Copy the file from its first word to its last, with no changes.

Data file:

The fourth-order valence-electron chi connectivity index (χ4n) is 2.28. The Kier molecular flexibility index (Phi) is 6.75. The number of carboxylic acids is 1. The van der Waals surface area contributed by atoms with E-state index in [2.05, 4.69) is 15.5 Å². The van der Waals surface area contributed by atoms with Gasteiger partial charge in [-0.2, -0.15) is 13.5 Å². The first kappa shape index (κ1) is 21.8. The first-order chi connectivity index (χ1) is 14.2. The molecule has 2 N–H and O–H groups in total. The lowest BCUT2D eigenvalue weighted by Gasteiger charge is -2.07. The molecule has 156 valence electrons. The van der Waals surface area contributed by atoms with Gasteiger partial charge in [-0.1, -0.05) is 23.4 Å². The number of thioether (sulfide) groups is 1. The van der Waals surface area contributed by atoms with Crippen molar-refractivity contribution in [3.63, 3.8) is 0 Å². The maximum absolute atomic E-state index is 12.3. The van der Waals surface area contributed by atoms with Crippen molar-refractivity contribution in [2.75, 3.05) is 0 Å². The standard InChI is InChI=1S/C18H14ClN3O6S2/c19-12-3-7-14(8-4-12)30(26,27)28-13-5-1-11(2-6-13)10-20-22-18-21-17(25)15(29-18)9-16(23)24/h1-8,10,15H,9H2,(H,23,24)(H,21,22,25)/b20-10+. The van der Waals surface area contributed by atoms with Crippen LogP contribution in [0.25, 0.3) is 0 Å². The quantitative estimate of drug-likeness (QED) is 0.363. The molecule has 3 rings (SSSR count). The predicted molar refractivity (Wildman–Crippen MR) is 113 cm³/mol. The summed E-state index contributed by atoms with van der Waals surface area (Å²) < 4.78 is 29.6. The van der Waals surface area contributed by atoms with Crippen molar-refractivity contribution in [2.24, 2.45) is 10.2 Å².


The fourth-order valence-electron chi connectivity index (χ4n) is 2.28. The Kier molecular flexibility index (Phi) is 6.75. The number of carboxylic acids is 1. The van der Waals surface area contributed by atoms with E-state index in [2.05, 4.69) is 15.5 Å². The van der Waals surface area contributed by atoms with Gasteiger partial charge in [-0.2, -0.15) is 13.5 Å². The first kappa shape index (κ1) is 21.8. The first-order chi connectivity index (χ1) is 14.2. The molecule has 2 N–H and O–H groups in total. The lowest BCUT2D eigenvalue weighted by Gasteiger charge is -2.07. The molecule has 156 valence electrons. The van der Waals surface area contributed by atoms with Gasteiger partial charge in [-0.1, -0.05) is 23.4 Å². The number of thioether (sulfide) groups is 1. The van der Waals surface area contributed by atoms with Crippen molar-refractivity contribution in [3.63, 3.8) is 0 Å². The maximum absolute atomic E-state index is 12.3. The van der Waals surface area contributed by atoms with Crippen molar-refractivity contribution in [2.75, 3.05) is 0 Å². The standard InChI is InChI=1S/C18H14ClN3O6S2/c19-12-3-7-14(8-4-12)30(26,27)28-13-5-1-11(2-6-13)10-20-22-18-21-17(25)15(29-18)9-16(23)24/h1-8,10,15H,9H2,(H,23,24)(H,21,22,25)/b20-10+. The van der Waals surface area contributed by atoms with Crippen LogP contribution in [0.25, 0.3) is 0 Å². The quantitative estimate of drug-likeness (QED) is 0.363. The molecule has 3 rings (SSSR count). The predicted molar refractivity (Wildman–Crippen MR) is 113 cm³/mol. The summed E-state index contributed by atoms with van der Waals surface area (Å²) < 4.78 is 29.6. The van der Waals surface area contributed by atoms with Crippen molar-refractivity contribution in [2.24, 2.45) is 10.2 Å².